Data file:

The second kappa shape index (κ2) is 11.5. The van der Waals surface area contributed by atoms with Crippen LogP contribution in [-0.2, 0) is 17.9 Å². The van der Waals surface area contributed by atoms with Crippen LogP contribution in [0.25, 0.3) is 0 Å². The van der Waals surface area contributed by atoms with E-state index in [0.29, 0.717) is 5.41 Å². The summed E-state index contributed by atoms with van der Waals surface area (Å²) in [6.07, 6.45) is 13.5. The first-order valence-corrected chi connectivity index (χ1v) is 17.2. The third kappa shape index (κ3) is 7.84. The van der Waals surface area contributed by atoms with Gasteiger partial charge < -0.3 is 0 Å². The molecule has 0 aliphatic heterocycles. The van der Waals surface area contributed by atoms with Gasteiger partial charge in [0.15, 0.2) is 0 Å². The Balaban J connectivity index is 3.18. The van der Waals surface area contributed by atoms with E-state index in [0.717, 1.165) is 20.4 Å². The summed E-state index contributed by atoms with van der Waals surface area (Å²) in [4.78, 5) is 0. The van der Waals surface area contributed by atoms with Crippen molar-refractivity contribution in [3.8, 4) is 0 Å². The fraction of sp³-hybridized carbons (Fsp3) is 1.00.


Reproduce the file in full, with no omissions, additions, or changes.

The second kappa shape index (κ2) is 11.5. The van der Waals surface area contributed by atoms with Crippen LogP contribution in [-0.2, 0) is 17.9 Å². The van der Waals surface area contributed by atoms with Crippen LogP contribution in [0.25, 0.3) is 0 Å². The van der Waals surface area contributed by atoms with E-state index in [0.29, 0.717) is 5.41 Å². The summed E-state index contributed by atoms with van der Waals surface area (Å²) in [6.07, 6.45) is 13.5. The first-order valence-corrected chi connectivity index (χ1v) is 17.2. The third kappa shape index (κ3) is 7.84. The van der Waals surface area contributed by atoms with Gasteiger partial charge < -0.3 is 0 Å². The molecule has 0 aliphatic heterocycles. The van der Waals surface area contributed by atoms with Gasteiger partial charge in [0.15, 0.2) is 0 Å². The Balaban J connectivity index is 3.18. The van der Waals surface area contributed by atoms with E-state index in [0.717, 1.165) is 20.4 Å². The summed E-state index contributed by atoms with van der Waals surface area (Å²) in [4.78, 5) is 0. The van der Waals surface area contributed by atoms with Crippen molar-refractivity contribution in [3.8, 4) is 0 Å². The fraction of sp³-hybridized carbons (Fsp3) is 1.00.